Our prior cases have held that article XI, section 2 of the Colorado Constitution does not prohibit a municipality from conferring a monetary benefit on a private company in consideration of the company’s undertaking a project, even though the company might have been required to undertake the project without such benefit, as long as expenditure by a municipality furthers a valid public purpose.
City of Aurora v. Public Utilities Com’n of State of Colo., 785 P.2d at 1289. See Witcher v. Canon City, 716 P.2d 445 (Colo. 1986) (authorization of improvements to Royal Gorge Bridge served a valid public purpose of improving and extending life of valuable source of municipal revenue); Denver Urban Renewal Auth. v. Byrne, 618 P.2d 1374
(Colo. 1980) (strong public purpose served by urban renewal projects; fact that private interests are indirectly benefited does not render plan unconstitutional under Art. XI, § 2); Lyman v. Town of Bow Mar, 188 Colo. 216, 533 P.2d 1129 (1975) (ordinance establishing improvement district for burying overhead utility lines owned by corporations, and providing for issuance of bonds to pay conversion costs, was not prohibited donation).
The term “public purpose” is not susceptible to precise definition and ultimately depends upon the facts and circumstances of the case. In City of Aurora v. Public Utilities Com’n of State of Colo., 785 P.2d at 1290, the Colorado Supreme Court has stated that the determination of what is a public purpose is for the relevant legislative body to make:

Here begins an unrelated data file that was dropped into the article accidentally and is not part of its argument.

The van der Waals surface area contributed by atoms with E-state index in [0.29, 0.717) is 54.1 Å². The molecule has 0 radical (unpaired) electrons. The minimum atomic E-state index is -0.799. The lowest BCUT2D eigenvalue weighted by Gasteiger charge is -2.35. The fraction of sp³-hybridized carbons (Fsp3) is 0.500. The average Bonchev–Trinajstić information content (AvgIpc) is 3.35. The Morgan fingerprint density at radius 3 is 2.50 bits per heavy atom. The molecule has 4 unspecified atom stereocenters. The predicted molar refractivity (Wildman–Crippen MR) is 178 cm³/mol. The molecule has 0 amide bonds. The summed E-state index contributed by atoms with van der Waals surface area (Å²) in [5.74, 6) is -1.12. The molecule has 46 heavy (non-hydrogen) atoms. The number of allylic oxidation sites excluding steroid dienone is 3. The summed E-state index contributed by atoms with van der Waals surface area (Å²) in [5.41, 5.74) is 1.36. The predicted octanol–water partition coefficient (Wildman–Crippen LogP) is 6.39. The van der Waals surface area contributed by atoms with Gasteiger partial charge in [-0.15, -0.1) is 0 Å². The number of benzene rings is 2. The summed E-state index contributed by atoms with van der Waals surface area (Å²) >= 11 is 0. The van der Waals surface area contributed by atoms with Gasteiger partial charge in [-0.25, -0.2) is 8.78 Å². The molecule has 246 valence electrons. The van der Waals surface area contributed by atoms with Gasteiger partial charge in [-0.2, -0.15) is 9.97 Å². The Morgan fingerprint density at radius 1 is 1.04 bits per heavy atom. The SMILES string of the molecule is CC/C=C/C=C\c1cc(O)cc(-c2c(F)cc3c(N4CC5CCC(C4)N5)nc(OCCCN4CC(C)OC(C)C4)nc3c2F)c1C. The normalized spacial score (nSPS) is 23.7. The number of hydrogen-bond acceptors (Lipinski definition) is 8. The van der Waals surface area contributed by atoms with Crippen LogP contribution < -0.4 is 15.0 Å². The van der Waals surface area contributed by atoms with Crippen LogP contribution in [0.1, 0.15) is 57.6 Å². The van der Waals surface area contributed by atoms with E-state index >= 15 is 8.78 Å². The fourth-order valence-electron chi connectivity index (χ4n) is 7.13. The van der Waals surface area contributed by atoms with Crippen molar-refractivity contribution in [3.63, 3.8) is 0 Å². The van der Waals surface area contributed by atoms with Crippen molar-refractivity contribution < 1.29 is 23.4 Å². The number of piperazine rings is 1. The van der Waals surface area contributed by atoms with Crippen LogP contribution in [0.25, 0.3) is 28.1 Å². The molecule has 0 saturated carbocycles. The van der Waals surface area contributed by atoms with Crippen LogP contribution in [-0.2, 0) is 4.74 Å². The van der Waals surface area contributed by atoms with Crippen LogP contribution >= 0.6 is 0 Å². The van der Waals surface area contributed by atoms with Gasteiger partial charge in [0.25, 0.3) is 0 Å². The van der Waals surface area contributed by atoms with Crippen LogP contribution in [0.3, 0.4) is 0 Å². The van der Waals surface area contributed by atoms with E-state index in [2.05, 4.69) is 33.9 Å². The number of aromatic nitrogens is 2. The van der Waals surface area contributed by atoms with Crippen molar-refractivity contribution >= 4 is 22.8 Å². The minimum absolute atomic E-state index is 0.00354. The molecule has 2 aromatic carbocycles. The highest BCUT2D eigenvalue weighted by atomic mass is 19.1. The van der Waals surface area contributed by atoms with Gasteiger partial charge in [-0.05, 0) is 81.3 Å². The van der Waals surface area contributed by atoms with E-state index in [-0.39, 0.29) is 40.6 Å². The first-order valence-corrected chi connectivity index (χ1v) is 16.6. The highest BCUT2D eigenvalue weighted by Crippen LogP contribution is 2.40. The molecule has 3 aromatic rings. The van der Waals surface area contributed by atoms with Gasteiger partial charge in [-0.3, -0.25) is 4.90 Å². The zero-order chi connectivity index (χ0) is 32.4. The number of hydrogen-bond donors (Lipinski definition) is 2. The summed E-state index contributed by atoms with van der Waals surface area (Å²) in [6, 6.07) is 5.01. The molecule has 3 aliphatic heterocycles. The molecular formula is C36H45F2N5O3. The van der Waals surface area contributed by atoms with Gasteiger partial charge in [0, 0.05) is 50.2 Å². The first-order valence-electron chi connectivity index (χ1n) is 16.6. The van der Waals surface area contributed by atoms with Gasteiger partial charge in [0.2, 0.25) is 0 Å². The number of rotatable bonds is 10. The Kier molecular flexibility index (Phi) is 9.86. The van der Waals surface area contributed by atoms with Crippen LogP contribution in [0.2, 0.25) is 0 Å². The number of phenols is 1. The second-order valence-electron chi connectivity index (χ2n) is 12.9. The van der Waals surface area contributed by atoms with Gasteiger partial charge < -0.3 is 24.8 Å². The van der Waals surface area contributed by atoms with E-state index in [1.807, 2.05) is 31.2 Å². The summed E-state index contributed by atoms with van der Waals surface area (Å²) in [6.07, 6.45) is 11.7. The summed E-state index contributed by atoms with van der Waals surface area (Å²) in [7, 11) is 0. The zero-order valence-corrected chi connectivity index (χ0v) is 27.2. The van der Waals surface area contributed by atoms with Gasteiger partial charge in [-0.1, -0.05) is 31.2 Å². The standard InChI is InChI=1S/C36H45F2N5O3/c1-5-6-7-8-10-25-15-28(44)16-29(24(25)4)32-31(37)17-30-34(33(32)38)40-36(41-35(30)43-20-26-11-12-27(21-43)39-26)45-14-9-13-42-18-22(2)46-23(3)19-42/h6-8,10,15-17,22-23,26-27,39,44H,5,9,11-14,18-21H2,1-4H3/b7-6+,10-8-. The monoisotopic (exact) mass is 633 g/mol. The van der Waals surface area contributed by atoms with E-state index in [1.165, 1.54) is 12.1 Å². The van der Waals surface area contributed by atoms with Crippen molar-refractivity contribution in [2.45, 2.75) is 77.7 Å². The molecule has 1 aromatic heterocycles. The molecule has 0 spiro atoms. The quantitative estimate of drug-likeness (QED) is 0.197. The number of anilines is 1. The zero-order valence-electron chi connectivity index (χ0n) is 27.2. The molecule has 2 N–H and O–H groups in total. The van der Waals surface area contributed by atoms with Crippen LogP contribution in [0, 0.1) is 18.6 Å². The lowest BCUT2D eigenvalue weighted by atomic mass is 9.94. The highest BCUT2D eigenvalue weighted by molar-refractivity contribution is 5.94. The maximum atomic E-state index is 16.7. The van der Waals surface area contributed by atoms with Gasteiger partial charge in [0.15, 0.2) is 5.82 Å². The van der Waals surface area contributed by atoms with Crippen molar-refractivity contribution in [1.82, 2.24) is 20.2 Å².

The test is whether the power, if exercised, will promote the general objects and purposes of the municipality, and of this the legislature is the judge in the first instance; and unless it clearly appears that some constitutional provision has been infringed, the law must be upheld.
Ginsberg v. City and County of Denver, 436 P.2d 685, 688 (Colo. 1968). Thus, “anything calculated to promote the education, the recreation or the pleasure of the public is to be included within the legitimate domain of public purposes.” Id. at p. 689 (quoting with approval Meyer v. City of Cleveland, 35 Ohio App. 20, 171 N.E. 606). The modern trend is to expand and liberally construe the term “public purpose.” Id. at 688.
I conclude that the Regents may legally find that the proposed conveyance falls under the public purpose exception to Art. XI, § 2. The purpose of the conveyance is to allow TUIC’s assets to be put to more productive and lucrative use for the benefit of the educational mission of the University, promote higher education, create employment opportunities for the citizens of the State of Colorado, and generate revenues for the University. Enhancing governmental revenues and economic activity have been held to be valid purposes falling within the exception to Art. XI, § 2. See Witcher v. Canon City, 716 P.2d at 455; In re Interrogatory Propounded by Gov. Roy Romer on House Bill 91S-1005, 814 P.2d 875, 884
The second constitutional restriction at issue is Art. V, § 34 of the Colorado Constitution. It prohibits appropriations to corporations not under the absolute control of the State:
No appropriation shall be made for charitable, industrial, educational or benevolent purposes to any person, corporation or community not under the absolute control of the state, nor to any denomination or sectarian institution or association.
This provision is called the “Anti-Appropriation Clause.”
A public purpose exception to the Anti-Appropriation Clause was recognized as early as 1940 in Bedford v. White, 106 P.2d 469, 476